“A book on cheap paper does not convince. It is not prized, it is like a wheezy doctor with pigtail tobacco breath, who needs a manicure.”
— Elbert Hubbard
One of my prized possessions does nothing but make me angry.
It’s an autographed copy of Kurt Vonnegut’s “Deadeye Dick” that’s signed: “And for Chris. Kurt Vonnegut.” What ticks me off is that the paperback itself is disintegrating. The binding is falling apart. The pages are yellowing, fragile and feel like they are disappearing into the air.
I’m almost afraid to pick it up and read it. And it’s one of my favorite books.
When we publish a book here at Lost Art Press, we want to make sure it outlives us. We use acid-free paper; we get the book’s signatures sewn and glued. We use thick boards covered in cloth.
And now we’ve gone over the top.
When we sent “The Joiner and Cabinet Maker” to the printer in Pennsylvania, we asked to keep any leftover copies from the print run without the hardback boards. We got a few boxes of these spineless book guts, and they have been sitting in my basement since November.
Recently I took some to the Ohio Book Store in downtown Cincinnati, which has a binding division that specializes in restoration work and creating fine volumes for libraries and private collectors. The work of the three restoration specialists there was superb, so I asked them to finish these books like a mid-19th-century volume.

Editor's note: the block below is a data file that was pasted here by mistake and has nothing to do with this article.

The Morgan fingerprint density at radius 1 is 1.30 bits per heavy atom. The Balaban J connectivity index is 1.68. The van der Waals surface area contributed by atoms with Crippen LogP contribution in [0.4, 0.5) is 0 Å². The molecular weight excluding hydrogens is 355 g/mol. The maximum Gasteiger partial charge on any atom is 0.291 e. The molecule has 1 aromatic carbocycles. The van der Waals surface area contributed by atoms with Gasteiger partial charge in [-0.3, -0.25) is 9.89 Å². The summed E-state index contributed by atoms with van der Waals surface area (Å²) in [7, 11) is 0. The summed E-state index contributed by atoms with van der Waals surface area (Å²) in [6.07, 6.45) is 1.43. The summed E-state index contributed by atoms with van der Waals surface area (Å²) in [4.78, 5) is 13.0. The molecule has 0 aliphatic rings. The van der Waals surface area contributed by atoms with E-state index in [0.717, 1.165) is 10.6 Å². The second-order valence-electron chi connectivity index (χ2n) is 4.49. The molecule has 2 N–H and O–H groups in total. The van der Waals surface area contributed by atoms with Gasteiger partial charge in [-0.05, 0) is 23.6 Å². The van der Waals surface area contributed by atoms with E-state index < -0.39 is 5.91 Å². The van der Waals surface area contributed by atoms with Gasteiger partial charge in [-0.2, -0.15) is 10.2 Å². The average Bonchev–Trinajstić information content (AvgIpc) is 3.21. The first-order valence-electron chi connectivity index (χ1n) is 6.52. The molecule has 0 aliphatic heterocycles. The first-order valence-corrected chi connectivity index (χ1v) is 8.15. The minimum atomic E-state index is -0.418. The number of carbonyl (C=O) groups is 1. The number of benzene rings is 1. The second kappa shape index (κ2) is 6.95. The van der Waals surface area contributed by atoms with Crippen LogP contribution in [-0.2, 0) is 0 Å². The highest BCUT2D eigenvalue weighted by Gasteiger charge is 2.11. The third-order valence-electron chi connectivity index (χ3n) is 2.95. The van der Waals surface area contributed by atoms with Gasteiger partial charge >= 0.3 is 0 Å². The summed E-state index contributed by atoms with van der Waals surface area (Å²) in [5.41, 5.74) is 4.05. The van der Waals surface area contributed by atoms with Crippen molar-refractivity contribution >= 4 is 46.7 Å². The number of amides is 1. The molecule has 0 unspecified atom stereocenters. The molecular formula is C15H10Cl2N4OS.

The result is beautiful.
What you see here in the photos is aged calfskin on heavy boards with marbled endsheets. The spine of the book is shaped to give it a nice curve, much like high-quality vintage books. The cover and spine are hand lettered in gold.
It is a delight, both to look at and read in this form.
We’ve asked Ohio Book to bind 26 of these books like this, which we’ll offer for sale here and on the Tools for Working Wood web site. These books will be signed by me and Joel Moskowitz (the other modern author of the book). They will include the DVD, which will be glued into a sleeve at the back of the book. And each book will be lettered (“A” through “Z”) and marked with the year, 2009.
The book should be available in a couple weeks, so save your pennies. Price: $165.
Believe me, this isn’t about making money. The profit margin on this kind of hand work is pretty slim. But because we thought that offering a vintage binding on this important book would be a cool thing for our libraries, we thought you might feel the same way.
So if “Joiner and Cabinet Maker” ever does become one of your favorite things (and it’s fast becoming one of mine) you can be sure that it will be around long enough to also become a favorite thing of your grandchildren.
— Christopher Schwarz
“Hand-covered books break up friendships. You loan a hand-covered book to a friend and when he doesn’t return it you get mad at him. It makes you mean and petty. But twenty-five cent books are different.”
— John Steinbeck